The Art of Loss
by Theodora Goss
I think I’m going to practice losing things.
I’ll start with smaller things like the grocery list,
my glasses, that cup of tea I’m almost sure
I put down somewhere in the living room.
I’ll graduate to house keys, my mobile phone,
the umbrella I bought in the art museum gift shop,
with a pattern of Monet’s waterlilies, that turns
a gray, wet day into walking through the gardens
at Giverny. I’ve had some practice already.
The various things I have lost include my heart,
my childhood, the country where I was born, a language,
countless single socks in the clothes dryer,
several names, a profession, my grandparents.
So you see, it shouldn’t be that hard to learn
how to lose with the effortless grace of a dancer
leaping into a perfect grand jeté.
And yet, I don’t seem much better at it now
than when, as a child, I lost my favorite doll.
No other doll would do as a substitute.
The lack of her was as solid as a fact,
unalterable, an absence that I carried
instead of her and put to bed each night,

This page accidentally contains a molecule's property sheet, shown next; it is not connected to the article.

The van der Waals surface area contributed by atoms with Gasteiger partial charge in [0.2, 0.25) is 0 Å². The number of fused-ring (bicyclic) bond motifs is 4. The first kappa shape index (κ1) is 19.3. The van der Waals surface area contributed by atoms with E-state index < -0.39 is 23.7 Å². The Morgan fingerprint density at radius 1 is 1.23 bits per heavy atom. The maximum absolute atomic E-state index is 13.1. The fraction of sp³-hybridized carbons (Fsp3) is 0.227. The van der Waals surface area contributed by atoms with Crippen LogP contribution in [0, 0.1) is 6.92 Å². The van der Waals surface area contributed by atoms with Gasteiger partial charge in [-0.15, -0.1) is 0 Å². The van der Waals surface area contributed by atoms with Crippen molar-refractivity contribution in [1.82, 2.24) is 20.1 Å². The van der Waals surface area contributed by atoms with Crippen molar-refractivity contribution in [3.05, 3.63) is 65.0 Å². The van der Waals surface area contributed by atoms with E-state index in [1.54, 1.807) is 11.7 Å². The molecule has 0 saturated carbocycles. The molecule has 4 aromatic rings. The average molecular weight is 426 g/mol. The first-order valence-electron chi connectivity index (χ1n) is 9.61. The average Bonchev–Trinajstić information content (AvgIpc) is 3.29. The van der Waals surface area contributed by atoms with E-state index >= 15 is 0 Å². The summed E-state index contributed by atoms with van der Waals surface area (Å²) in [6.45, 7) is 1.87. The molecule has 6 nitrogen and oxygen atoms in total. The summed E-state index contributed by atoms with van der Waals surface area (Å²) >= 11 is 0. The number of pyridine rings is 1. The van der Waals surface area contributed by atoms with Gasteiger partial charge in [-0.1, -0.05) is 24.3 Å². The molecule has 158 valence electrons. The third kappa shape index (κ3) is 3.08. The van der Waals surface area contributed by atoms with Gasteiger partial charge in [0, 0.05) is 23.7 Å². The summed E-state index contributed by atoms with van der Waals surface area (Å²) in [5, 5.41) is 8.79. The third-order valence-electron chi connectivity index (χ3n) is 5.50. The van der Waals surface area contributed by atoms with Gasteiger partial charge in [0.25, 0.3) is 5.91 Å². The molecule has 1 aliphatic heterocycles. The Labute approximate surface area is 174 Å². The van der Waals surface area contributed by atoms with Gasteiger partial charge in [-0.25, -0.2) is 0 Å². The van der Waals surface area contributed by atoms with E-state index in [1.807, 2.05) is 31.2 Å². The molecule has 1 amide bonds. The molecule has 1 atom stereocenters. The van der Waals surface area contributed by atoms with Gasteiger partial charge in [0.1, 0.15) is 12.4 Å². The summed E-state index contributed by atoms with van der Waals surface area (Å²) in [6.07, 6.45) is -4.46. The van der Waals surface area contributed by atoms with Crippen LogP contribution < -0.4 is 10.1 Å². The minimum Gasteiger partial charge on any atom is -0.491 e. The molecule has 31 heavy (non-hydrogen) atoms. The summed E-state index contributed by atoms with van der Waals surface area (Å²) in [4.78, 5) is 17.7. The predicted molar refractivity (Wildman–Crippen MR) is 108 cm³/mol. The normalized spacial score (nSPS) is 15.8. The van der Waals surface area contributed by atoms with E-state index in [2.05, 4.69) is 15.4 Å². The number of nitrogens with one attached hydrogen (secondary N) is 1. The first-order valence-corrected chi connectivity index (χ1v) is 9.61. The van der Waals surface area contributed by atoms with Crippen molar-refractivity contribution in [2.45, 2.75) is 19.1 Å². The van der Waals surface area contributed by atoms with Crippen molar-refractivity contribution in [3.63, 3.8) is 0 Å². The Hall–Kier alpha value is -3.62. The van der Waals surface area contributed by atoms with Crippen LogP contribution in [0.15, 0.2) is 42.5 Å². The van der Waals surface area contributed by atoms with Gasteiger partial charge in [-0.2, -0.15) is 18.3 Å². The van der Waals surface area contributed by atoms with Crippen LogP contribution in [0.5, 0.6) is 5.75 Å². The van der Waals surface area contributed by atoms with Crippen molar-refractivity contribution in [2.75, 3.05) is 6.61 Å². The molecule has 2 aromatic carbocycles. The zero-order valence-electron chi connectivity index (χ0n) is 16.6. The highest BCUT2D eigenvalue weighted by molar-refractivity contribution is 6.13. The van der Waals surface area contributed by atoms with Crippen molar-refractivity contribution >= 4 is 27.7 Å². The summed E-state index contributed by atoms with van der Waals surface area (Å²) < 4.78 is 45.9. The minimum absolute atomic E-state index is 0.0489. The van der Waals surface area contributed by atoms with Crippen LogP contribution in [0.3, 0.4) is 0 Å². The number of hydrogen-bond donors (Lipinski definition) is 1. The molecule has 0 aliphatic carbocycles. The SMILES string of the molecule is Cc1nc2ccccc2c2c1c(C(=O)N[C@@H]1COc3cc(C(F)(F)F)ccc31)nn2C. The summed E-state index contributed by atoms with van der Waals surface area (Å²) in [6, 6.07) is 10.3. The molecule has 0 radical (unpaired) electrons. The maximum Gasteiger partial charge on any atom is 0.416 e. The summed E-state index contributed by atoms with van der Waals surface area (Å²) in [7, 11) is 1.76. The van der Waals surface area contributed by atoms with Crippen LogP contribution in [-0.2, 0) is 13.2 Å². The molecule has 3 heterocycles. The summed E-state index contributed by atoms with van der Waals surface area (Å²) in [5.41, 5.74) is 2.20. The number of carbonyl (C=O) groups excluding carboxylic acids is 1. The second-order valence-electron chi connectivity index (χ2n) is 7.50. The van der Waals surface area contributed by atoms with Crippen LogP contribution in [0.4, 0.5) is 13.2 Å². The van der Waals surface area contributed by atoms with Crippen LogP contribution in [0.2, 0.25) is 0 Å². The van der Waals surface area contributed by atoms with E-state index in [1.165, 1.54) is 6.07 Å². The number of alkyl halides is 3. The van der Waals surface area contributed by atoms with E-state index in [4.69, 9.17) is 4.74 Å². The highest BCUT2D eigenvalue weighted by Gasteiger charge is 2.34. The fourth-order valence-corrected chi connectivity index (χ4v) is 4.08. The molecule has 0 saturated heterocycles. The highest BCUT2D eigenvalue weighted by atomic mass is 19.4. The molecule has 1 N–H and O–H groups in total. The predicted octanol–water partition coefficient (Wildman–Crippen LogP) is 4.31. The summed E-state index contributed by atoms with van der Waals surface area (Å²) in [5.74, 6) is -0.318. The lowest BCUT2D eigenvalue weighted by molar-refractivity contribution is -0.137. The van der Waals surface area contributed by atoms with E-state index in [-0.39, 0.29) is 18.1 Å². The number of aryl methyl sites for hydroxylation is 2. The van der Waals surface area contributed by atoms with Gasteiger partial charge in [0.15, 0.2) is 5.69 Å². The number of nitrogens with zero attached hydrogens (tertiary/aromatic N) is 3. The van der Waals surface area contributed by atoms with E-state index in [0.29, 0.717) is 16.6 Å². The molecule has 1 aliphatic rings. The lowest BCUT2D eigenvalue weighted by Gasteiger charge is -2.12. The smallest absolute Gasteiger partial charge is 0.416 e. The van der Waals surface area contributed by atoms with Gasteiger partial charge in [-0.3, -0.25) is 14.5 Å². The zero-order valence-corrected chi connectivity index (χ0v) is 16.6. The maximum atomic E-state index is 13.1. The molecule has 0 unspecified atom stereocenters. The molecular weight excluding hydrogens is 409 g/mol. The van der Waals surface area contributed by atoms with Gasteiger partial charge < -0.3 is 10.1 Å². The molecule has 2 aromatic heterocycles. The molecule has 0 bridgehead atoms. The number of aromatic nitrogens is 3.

singing lullabies to her empty cradle.
So too with other absences, which feel
almost as real as what they have replaced.
Perhaps eventually I’ll be more absence
than substance. Therefore, I’m practicing beforehand.
Today I lost some time, my second pair
of glasses, and something else, I don’t remember
what it was — there’s just a nagging sense
of loss and the thought I must have put it somewhere.
It may have been you, but honestly, I’m not sure.
When I reach that state, resembling a lace curtain,
more air than fabric, or perhaps a set of chimes
that hang in the garden, hollow at the core,
I hope the wind will blow and set me fluttering
or ringing, so there will be something left,
a sound or motion I have not lost altogether,
an echo, a disturbance.
(The image is A Moment of Contemplation by Fernand Toussain.)